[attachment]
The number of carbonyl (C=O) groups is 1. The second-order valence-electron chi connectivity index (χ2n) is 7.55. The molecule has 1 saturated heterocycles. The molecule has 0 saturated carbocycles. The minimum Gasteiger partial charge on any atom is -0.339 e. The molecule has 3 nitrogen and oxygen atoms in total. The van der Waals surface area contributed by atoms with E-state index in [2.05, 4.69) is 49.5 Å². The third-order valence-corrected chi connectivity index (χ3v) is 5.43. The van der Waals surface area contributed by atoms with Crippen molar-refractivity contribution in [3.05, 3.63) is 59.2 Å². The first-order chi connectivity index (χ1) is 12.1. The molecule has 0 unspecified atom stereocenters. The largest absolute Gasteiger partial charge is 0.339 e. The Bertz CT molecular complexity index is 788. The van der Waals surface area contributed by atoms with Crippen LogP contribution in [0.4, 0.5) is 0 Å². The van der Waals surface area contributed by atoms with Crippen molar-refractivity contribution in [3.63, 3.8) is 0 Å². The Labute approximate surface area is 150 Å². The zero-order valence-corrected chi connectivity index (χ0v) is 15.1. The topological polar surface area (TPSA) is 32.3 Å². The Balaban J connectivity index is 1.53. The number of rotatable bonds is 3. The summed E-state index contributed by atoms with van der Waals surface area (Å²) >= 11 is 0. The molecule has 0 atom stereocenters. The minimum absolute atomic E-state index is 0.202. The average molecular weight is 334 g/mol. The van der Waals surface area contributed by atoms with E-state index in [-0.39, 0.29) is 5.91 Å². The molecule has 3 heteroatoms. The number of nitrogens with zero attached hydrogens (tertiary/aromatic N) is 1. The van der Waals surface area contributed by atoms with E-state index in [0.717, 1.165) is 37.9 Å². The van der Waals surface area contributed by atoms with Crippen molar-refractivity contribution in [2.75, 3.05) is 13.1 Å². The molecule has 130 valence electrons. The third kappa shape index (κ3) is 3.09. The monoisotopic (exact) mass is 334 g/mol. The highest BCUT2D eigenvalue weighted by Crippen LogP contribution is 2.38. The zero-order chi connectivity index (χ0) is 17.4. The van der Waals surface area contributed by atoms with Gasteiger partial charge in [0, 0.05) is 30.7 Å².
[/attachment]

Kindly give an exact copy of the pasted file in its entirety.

The number of carbonyl (C=O) groups is 1. The second-order valence-electron chi connectivity index (χ2n) is 7.55. The molecule has 1 saturated heterocycles. The molecule has 0 saturated carbocycles. The minimum Gasteiger partial charge on any atom is -0.339 e. The molecule has 3 nitrogen and oxygen atoms in total. The van der Waals surface area contributed by atoms with E-state index in [2.05, 4.69) is 49.5 Å². The third-order valence-corrected chi connectivity index (χ3v) is 5.43. The van der Waals surface area contributed by atoms with Crippen molar-refractivity contribution in [3.05, 3.63) is 59.2 Å². The first-order chi connectivity index (χ1) is 12.1. The molecule has 0 unspecified atom stereocenters. The largest absolute Gasteiger partial charge is 0.339 e. The Bertz CT molecular complexity index is 788. The van der Waals surface area contributed by atoms with Crippen LogP contribution in [0.4, 0.5) is 0 Å². The van der Waals surface area contributed by atoms with Crippen molar-refractivity contribution in [3.63, 3.8) is 0 Å². The Labute approximate surface area is 150 Å². The zero-order valence-corrected chi connectivity index (χ0v) is 15.1. The topological polar surface area (TPSA) is 32.3 Å². The Balaban J connectivity index is 1.53. The number of rotatable bonds is 3. The summed E-state index contributed by atoms with van der Waals surface area (Å²) >= 11 is 0. The molecule has 0 atom stereocenters. The minimum absolute atomic E-state index is 0.202. The average molecular weight is 334 g/mol. The van der Waals surface area contributed by atoms with E-state index in [-0.39, 0.29) is 5.91 Å². The molecule has 3 heteroatoms. The number of nitrogens with zero attached hydrogens (tertiary/aromatic N) is 1. The van der Waals surface area contributed by atoms with E-state index in [0.717, 1.165) is 37.9 Å². The van der Waals surface area contributed by atoms with Crippen molar-refractivity contribution in [2.75, 3.05) is 13.1 Å². The molecule has 130 valence electrons. The third kappa shape index (κ3) is 3.09. The monoisotopic (exact) mass is 334 g/mol. The highest BCUT2D eigenvalue weighted by Crippen LogP contribution is 2.38. The zero-order chi connectivity index (χ0) is 17.4. The van der Waals surface area contributed by atoms with Gasteiger partial charge in [0, 0.05) is 30.7 Å².